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Comment: This really resonates for me! (Score 1) 225

by Just Brew It! (#46768287) Attached to: How 'DevOps' Is Killing the Developer

The phrase "technology utility player" almost perfectly describes my current role. My official job title is "Principal Software Engineer". However, I spend less than half of my time doing actual software development. I am also responsible for maintaining the Linux side of our infrastructure (it is a mixed Windows/Linux environment and IT only manages the Windows side); occasionally get pressed into service debugging low-level hardware issues in prototypes of custom boards and cables; and until fairly recently was being shipped all over the country on short notice to support product demos.

TBH I actually enjoy this kind of role, except for one aspect: I don't think management understands that everything takes longer because I am juggling so many different things. All they really see is that Project X, which was supposed to take 80 hours, takes a month or more of calendar time. Or that infrastructure issue Y goes unresolved for weeks because it isn't an emergency (yet) and never floats to the top of the priority list.

There used to be two of us "utility player" software guys here. The other one quit a few months ago, and we were not able to find a replacement with the same mix of skills. This has definitely lengthened the list of things I need to juggle.

Comment: March != April (Score 1) 144

Looks like someone can't tell the difference between "March" and "April". Hint: "April" is the one that starts with an "A".

The major distros posted patches for this flaw to their repositories within a day or two of it being made public. (Not to say that it isn't embarrassing for stuff like this to make it into the codebase; but at least it was fixed quickly once it was discovered.)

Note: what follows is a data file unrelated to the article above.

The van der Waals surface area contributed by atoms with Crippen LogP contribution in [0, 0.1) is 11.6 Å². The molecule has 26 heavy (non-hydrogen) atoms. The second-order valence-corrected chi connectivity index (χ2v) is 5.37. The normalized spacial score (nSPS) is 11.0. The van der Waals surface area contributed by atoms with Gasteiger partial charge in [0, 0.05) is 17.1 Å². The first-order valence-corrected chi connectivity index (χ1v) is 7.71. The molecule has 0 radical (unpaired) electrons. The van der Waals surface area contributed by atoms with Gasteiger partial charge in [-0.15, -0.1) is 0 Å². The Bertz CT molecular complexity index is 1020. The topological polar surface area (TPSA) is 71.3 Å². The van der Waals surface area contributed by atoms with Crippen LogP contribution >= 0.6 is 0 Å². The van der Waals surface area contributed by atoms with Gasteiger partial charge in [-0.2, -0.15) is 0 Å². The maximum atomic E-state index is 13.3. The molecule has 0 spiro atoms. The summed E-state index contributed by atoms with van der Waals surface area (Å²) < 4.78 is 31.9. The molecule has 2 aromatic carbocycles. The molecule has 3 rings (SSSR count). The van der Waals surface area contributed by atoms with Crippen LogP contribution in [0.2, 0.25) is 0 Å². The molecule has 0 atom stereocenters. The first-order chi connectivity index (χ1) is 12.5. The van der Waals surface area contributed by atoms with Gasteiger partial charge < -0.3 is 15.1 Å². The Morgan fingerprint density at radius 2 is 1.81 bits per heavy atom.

Comment: Re:Use older version.. (Score 1) 266

by Just Brew It! (#46629649) Attached to: Ask Slashdot: How To Handle Unfixed Linux Accessibility Bugs?
Huh. Confirmed. I had always assumed that the normal update process would bring you up to the latest point release within an LTS series. So I learned something today. OP could still install an older point release like 12.04.2 though. All 12.04.x releases are supported until 2017 AFAIK.

Comment: Riiight... (Score 1) 162

by Just Brew It! (#46610141) Attached to: Yahoo May Build Its Own YouTube

If their recent redesign of YahooGroups is any indication, this will be a massive train wreck. The overhaul of YahooGroups was definitely a case of "fixing" something that wasn't broken. I admin three long-standing fora on YahooGroups (one even dates all the way back to before the eGroups acquisition) and plan to migrate all of them off of their system. Randomly dropped members, members who want to be removed but can't be, and other stupid shit.

Replacement will be a hosted solution of my choosing, on a server I have more control over. I've had enough.

Comment: Re:A features, an irksome burdden for most (Score 1) 266